A little energy lost in a transformer must be dissipated as heat. Although this energy is but a small portion of the total energy undergoing transformation, it becomes quite large in amount in transformers of larger kVA ratings. To maintain efficiency and life expectancy the transformer's cooling system needs to be operating at peak performance. For dry-type transformers, the ventilation system of the room should be inspected to make sure it is operating efficiently. For forced air-cooled systems, the fan motors should be checked for proper lubrication and operation. Water-cooled systems must be tested for leaks and proper operation of pumps, pressure gauges, temperature gauges and alarm systems.
When a liquid coolant is used its dielectric should be tested. Water in the coolant will reduce its dielectric strength and the insulation quality. In cases where the dielectric strength of the coolant is reduced significantly, conducting arcs may develop causing short-circuits when the transformer is energized. A standard oil dielectric test involves applying high voltage to a sample taken from the transformer and recording the voltage at which the oil breaks down. If the average breakdown voltage is less than 20 kilovolts, the oil will need to be filtered until a minimum average breakdown of 25 kilovolts is achieved.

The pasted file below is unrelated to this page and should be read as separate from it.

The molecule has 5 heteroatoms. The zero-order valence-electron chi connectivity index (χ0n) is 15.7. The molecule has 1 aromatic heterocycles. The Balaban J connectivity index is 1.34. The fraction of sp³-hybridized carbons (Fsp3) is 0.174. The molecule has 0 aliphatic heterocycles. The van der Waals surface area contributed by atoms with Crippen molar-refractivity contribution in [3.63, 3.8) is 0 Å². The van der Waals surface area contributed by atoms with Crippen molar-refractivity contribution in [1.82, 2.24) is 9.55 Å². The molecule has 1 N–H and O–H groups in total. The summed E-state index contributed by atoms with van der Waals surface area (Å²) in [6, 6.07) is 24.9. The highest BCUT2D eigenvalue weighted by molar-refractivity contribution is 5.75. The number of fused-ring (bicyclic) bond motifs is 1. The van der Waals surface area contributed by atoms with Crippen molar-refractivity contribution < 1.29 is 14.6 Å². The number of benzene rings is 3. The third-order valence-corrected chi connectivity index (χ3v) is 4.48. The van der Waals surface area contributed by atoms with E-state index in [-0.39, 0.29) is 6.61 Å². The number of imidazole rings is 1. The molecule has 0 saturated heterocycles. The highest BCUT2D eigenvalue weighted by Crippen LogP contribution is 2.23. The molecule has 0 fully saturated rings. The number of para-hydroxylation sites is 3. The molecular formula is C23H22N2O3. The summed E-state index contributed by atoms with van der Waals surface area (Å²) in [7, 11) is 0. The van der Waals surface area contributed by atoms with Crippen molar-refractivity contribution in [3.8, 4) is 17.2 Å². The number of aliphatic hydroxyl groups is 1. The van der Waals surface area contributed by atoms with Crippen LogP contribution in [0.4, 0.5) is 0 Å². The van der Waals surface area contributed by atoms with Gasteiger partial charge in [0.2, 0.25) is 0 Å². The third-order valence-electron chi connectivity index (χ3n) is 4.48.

Oil-insulated transformers use mineral oil for cooling. This oil is thin enough to circulate freely and does a good job of providing insulation between the transformer windings and the core. It is however subject to oxidation and if any moisture enters the oil, its insulating value is substantially reduced. In addition, mineral oil is flammable and therefore should not be located near combustible materials indoors or outdoors.
There are several types of transformer oil cooling solutions:
Outdoor liquid-cooled transformers usually use mineral oil, and liquid cooled transformers for inside use are filled with a synthetic liquid that is nonflammable and nonexplosive. Synthetic oil coolants must be handled with care as they sometimes cause skin irritations. One type, askarelinsulated transformers used in past years contained polychlorinated biphenyls (PCBs), which are known to cause cancer. Askarel has been banned by the Environmental Protection Agency and its use as a transformer coolant is being phased out. However, askarel coolants are still found throughout the electrical industry in older transformers and direct contact with them should be avoided. The NEC still contains provisions for installing askarel transformers. The following is a list of the different types of liquid-filled transformers recognized by the NEC: